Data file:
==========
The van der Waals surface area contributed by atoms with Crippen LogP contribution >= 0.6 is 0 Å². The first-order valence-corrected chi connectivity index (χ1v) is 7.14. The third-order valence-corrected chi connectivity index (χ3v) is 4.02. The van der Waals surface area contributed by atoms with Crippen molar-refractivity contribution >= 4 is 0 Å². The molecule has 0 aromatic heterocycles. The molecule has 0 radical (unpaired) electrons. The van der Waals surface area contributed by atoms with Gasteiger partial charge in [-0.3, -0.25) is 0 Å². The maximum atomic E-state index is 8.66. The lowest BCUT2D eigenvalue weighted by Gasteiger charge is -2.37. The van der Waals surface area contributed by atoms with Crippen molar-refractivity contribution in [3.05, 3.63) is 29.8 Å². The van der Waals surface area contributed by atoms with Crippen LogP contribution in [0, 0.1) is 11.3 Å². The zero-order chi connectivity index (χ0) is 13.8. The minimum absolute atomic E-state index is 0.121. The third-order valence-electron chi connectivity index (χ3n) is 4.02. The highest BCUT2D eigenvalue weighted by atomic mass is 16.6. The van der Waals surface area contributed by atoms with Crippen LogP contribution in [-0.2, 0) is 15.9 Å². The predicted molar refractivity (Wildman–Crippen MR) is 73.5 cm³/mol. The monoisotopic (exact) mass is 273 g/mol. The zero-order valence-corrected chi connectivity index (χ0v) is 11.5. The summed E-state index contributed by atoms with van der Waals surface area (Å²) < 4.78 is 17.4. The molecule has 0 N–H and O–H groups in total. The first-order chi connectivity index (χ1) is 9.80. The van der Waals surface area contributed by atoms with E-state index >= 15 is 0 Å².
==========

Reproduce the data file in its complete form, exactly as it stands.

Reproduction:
The van der Waals surface area contributed by atoms with Crippen LogP contribution >= 0.6 is 0 Å². The first-order valence-corrected chi connectivity index (χ1v) is 7.14. The third-order valence-corrected chi connectivity index (χ3v) is 4.02. The van der Waals surface area contributed by atoms with Crippen molar-refractivity contribution >= 4 is 0 Å². The molecule has 0 aromatic heterocycles. The molecule has 0 radical (unpaired) electrons. The van der Waals surface area contributed by atoms with Gasteiger partial charge in [-0.3, -0.25) is 0 Å². The maximum atomic E-state index is 8.66. The lowest BCUT2D eigenvalue weighted by Gasteiger charge is -2.37. The van der Waals surface area contributed by atoms with Crippen molar-refractivity contribution in [3.05, 3.63) is 29.8 Å². The van der Waals surface area contributed by atoms with Crippen LogP contribution in [0, 0.1) is 11.3 Å². The zero-order chi connectivity index (χ0) is 13.8. The minimum absolute atomic E-state index is 0.121. The third-order valence-electron chi connectivity index (χ3n) is 4.02. The highest BCUT2D eigenvalue weighted by atomic mass is 16.6. The van der Waals surface area contributed by atoms with Crippen LogP contribution in [-0.2, 0) is 15.9 Å². The predicted molar refractivity (Wildman–Crippen MR) is 73.5 cm³/mol. The monoisotopic (exact) mass is 273 g/mol. The zero-order valence-corrected chi connectivity index (χ0v) is 11.5. The summed E-state index contributed by atoms with van der Waals surface area (Å²) < 4.78 is 17.4. The molecule has 0 N–H and O–H groups in total. The first-order chi connectivity index (χ1) is 9.80. The van der Waals surface area contributed by atoms with E-state index >= 15 is 0 Å².